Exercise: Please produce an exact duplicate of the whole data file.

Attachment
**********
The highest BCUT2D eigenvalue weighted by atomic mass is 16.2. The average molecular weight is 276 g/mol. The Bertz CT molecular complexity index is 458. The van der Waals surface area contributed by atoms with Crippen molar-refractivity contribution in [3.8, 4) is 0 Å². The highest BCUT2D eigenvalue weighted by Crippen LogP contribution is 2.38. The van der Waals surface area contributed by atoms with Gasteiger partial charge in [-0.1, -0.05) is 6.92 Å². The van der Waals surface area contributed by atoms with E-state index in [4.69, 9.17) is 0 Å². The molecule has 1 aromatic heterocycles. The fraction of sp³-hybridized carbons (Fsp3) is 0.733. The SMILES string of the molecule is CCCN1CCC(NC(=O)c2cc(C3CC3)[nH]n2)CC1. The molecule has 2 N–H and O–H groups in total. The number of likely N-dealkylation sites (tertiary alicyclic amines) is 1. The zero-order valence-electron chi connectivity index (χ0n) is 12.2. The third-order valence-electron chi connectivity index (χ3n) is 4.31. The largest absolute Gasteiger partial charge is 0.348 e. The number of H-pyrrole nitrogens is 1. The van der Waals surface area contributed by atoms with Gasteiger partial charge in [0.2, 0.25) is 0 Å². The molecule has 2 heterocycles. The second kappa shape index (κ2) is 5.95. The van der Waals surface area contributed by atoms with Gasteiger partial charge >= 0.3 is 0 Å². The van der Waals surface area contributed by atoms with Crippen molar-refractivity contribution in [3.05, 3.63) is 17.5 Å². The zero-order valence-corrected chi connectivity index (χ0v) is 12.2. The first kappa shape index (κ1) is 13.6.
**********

The highest BCUT2D eigenvalue weighted by atomic mass is 16.2. The average molecular weight is 276 g/mol. The Bertz CT molecular complexity index is 458. The van der Waals surface area contributed by atoms with Crippen molar-refractivity contribution in [3.8, 4) is 0 Å². The highest BCUT2D eigenvalue weighted by Crippen LogP contribution is 2.38. The van der Waals surface area contributed by atoms with Gasteiger partial charge in [-0.1, -0.05) is 6.92 Å². The van der Waals surface area contributed by atoms with E-state index in [4.69, 9.17) is 0 Å². The molecule has 1 aromatic heterocycles. The fraction of sp³-hybridized carbons (Fsp3) is 0.733. The SMILES string of the molecule is CCCN1CCC(NC(=O)c2cc(C3CC3)[nH]n2)CC1. The molecule has 2 N–H and O–H groups in total. The number of likely N-dealkylation sites (tertiary alicyclic amines) is 1. The zero-order valence-electron chi connectivity index (χ0n) is 12.2. The third-order valence-electron chi connectivity index (χ3n) is 4.31. The largest absolute Gasteiger partial charge is 0.348 e. The number of H-pyrrole nitrogens is 1. The van der Waals surface area contributed by atoms with Gasteiger partial charge in [0.2, 0.25) is 0 Å². The molecule has 2 heterocycles. The second kappa shape index (κ2) is 5.95. The van der Waals surface area contributed by atoms with Gasteiger partial charge >= 0.3 is 0 Å². The van der Waals surface area contributed by atoms with Crippen molar-refractivity contribution in [3.05, 3.63) is 17.5 Å². The zero-order valence-corrected chi connectivity index (χ0v) is 12.2. The first kappa shape index (κ1) is 13.6.